close-up of a grey cat over white background

Baby was the small Russian Blue cat that we inherited when we bought our converted split-level home in Orem, Utah. We quickly learned that she was a highly intelligent cat of diminutive size with lightening-fast speed and reflexes.

One day I observed Baby sitting on the window sill staring out at the flower bed. I assumed that she was simply enjoying the sun. I strode past her with a load of folded shirts in one arm and reached out to stroke her back. She sort of gurgled a purr in acknowledgment of my contact but otherwise did not move a muscle except for the occasional flick of her tail. Clearly, she was engrossed in study of something. I paused to see if I could discover what it might be. Hummingbirds!


Several Hummingbirds were at the feeder hanging near the deck in my backyard and Baby was highly focused on their activity. Later that afternoon, Baby delivered a dead Hummingbird to my feet as I sat reading a book. I’ve had many cats in my life so I appreciatively reached out to stoke my feline friend and thanked her. As I flushed the dead bird down the toilet, I thought, “It must have been sick.” For surely a cat is no match for the speed of a Hummingbird.

The next day Baby gifted me two more Hummingbirds at which point I moved the feeder out of her reach, but as I thought about her ability to stealthily position herself and the speed needed to catch Hummingbirds, I realized what cunning and focus she also had displayed the day she sat in the window sill observing the birds at the feeder. I sure wish I had such focus.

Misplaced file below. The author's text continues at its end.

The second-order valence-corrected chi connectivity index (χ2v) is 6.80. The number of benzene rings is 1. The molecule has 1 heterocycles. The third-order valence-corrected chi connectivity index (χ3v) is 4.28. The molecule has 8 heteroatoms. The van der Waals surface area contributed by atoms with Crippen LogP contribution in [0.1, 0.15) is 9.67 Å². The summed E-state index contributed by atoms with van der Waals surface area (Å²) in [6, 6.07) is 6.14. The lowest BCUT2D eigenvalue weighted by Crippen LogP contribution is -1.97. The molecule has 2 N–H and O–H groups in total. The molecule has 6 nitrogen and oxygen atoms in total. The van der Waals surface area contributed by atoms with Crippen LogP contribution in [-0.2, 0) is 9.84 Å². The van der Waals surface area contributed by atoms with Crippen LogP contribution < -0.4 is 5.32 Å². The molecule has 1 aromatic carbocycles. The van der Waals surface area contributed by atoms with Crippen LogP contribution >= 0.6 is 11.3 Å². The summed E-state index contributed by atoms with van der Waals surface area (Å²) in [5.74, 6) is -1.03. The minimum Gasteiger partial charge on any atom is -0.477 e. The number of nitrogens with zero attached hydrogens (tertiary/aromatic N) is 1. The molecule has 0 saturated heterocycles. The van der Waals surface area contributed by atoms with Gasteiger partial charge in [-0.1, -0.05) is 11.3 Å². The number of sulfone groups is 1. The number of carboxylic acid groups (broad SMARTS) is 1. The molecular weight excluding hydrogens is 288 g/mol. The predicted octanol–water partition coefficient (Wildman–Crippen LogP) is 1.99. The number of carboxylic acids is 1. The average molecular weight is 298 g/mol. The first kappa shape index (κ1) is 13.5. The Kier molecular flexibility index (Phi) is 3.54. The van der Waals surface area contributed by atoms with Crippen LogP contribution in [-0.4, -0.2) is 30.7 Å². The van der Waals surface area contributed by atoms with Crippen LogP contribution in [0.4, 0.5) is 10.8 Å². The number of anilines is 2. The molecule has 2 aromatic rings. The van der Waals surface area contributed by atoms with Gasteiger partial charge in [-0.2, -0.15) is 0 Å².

In the fast-paced world we live in, more and more things clamor for our attention. Multi-tasking has become one of the highest goals we seek. So you might be surprised to learn that multi-tasking is not only difficult but it is actually harmful.

It’s easy to convince yourself that multi-tasking is required as you balance work and a personal life, checking emails and cell phones, while spending time with your spouse or children. Yet according to research published by the National Academy of Sciences in 2011, performance is actually damaged by “high cognitive load.” The research stated that as we increase the number of things we need to focus on, the bottleneck of attention blocks our ability to make decisions and limits creative or intuitive leaps. Another study, demonstrated the association between constant multi-tasking and shrunken areas of the brain responsible for cognitive and emotional control. So it may be that trying to leverage your time by doing many things at once actually will lead to poorer results on all of those tasks, as well as harm to relationships and your brain.

Female Ruby-throated Hummingbird (archilochus colubris) in flight at a feeder with a colorful background


The bottomline: SLOW DOWN. Do each task well and then move on to the next. You may find yourself less stressed.  You may also find that your relationships flourish, you are more productive, and you enjoy your efforts more.